The pillows are back. I thought that I had gotten them under control. I thought that the pillow content in our house had topped out at 1,149-3, with 1,149 being the number of pillows in our house and three being the number of people in our house.
While 1,149 pillows might seem like a lot of pillows, I have, over the years, managed to come to grips with — and even accepted — the fact that I was surrounded by pillows. It is sort of the way I have adjusted to the fact that there are TV channels that air nothing but reality shows and that our 14-year-old daughter, Emma, likes to watch a series of reality shows based on real housewives. The odd thing is the “real housewives” on those reality shows appear to be pretty much the exact opposite of real housewives. The “real housewives” on the reality shows pretty much spend their time walking around in low-cut, tight-fitting clothes and drinking martinis.
“You know those people on that show are crazy?” I say whenever I find Emma watching a “real housewives” show.
“Duh!” Emma says. “Why do you think I’m watching it?”
So, while I don’t really like the idea that I am surrounded by pillows at home, I have learned to leave with them. But lately I’ve noticed that our pillow population has increased. Some months ago, we purchased a new couch for our family room. I like the couch even though it is made of leather. I don’t come from leather people. I grew up with six brothers and sisters. Leather furniture in the house that I grew up in would have been a bad idea.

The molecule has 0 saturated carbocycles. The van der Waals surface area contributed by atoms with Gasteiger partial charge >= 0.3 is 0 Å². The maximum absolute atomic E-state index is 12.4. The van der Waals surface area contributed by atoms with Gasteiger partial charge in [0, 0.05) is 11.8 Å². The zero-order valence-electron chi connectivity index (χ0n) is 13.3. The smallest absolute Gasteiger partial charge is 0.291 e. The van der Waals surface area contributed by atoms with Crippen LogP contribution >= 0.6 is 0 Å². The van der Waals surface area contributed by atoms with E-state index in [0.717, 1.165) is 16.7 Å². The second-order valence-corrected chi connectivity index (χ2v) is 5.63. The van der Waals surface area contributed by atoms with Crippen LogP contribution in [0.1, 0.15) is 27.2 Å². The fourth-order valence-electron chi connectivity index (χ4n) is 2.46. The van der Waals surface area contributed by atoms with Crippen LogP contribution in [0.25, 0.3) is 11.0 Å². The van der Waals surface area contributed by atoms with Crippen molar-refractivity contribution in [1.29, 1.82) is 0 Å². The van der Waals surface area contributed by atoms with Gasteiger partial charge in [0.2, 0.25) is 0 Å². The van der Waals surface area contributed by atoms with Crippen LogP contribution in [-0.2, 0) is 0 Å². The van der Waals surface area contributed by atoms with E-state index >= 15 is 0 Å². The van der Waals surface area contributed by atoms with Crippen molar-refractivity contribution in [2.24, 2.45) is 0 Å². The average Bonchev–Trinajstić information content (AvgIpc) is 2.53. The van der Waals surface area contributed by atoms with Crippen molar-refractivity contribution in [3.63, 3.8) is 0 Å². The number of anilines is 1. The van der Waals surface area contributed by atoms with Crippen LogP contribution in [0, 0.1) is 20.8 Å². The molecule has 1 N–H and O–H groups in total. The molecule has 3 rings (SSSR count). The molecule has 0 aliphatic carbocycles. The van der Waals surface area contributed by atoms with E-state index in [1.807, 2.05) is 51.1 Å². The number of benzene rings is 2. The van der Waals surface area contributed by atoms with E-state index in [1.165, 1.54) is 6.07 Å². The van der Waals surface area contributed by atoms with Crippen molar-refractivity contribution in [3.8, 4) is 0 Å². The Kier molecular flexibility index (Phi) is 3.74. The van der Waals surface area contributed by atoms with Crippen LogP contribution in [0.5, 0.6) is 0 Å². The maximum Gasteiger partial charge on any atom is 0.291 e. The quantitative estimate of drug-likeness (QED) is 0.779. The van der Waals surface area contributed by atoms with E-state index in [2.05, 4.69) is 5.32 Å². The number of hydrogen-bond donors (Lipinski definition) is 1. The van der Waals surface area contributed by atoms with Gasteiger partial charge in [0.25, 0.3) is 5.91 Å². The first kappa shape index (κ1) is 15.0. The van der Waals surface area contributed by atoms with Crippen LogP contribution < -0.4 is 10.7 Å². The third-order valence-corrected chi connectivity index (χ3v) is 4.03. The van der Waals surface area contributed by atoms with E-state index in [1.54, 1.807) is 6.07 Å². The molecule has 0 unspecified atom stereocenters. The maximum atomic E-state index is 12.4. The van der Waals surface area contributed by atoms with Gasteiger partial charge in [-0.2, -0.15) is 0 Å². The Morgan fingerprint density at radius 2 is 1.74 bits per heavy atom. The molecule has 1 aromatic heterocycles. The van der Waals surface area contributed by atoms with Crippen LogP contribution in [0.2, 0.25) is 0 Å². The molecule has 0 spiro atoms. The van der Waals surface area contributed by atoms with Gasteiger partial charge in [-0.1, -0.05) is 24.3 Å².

But my wife and Emma loved the leather couch when they saw it in a store called Nebraska Furniture Mart even though it isn’t in Nebraska.
When they delivered our new couch they also delivered two big boxes. Inside the boxes were six very large pillows.
“What are those for?” I asked suspiciously.
“The couch,” my wife said.
“(Bad word),” I said.
My wife put three of the unnecessary, island-sized pillows on one end of the couch and three on the other end of the couch. Since I like to sit at the end of the couch, the pillows represent a bit of an obstacle. They are too big to sit on, or next to, but I know that if I toss them on the floor, my wife will get mad at me. So I do what any veteran husband would do.
I toss them on the floor.
What the heck, if my wife doesn’t get mad at me for tossing the pillows, she is going to get mad at me for something else. The way I figure, by tossing the pillows on the floor I’m doing my wife a favor by giving her something to get mad at me about, and I’ve done myself a favor by tossing the pillows on the floor.
Last week, we had a new swing hung on our back porch. When we opened the box we found, in addition to the swing itself, you guessed it: two pillows. The pillows that came with the swing are so unnecessary that even my wife tosses them on the ground.
“How come you get to toss pillows on the ground?” I asked my wife.
“Because they’re unnecessary,” my wife said.
“But ...,” I started to say but then I decided to hold my thought.
I’ve found that you never go wrong, in a marriage, by holding a thought. I have so many thoughts holding in my head that my brain resembles JFK International Airport on the day before Thanksgiving.
Some day I will take all those thoughts and turn them into a reality show. I think I’ll call it “Real Husbands of Southwest Missouri,” and there will be no pillows in the show.
Do you have an idea for Mike Pound’s column? Call him at 417-623-3480, ext. 7259, or email him at firstname.lastname@example.org.
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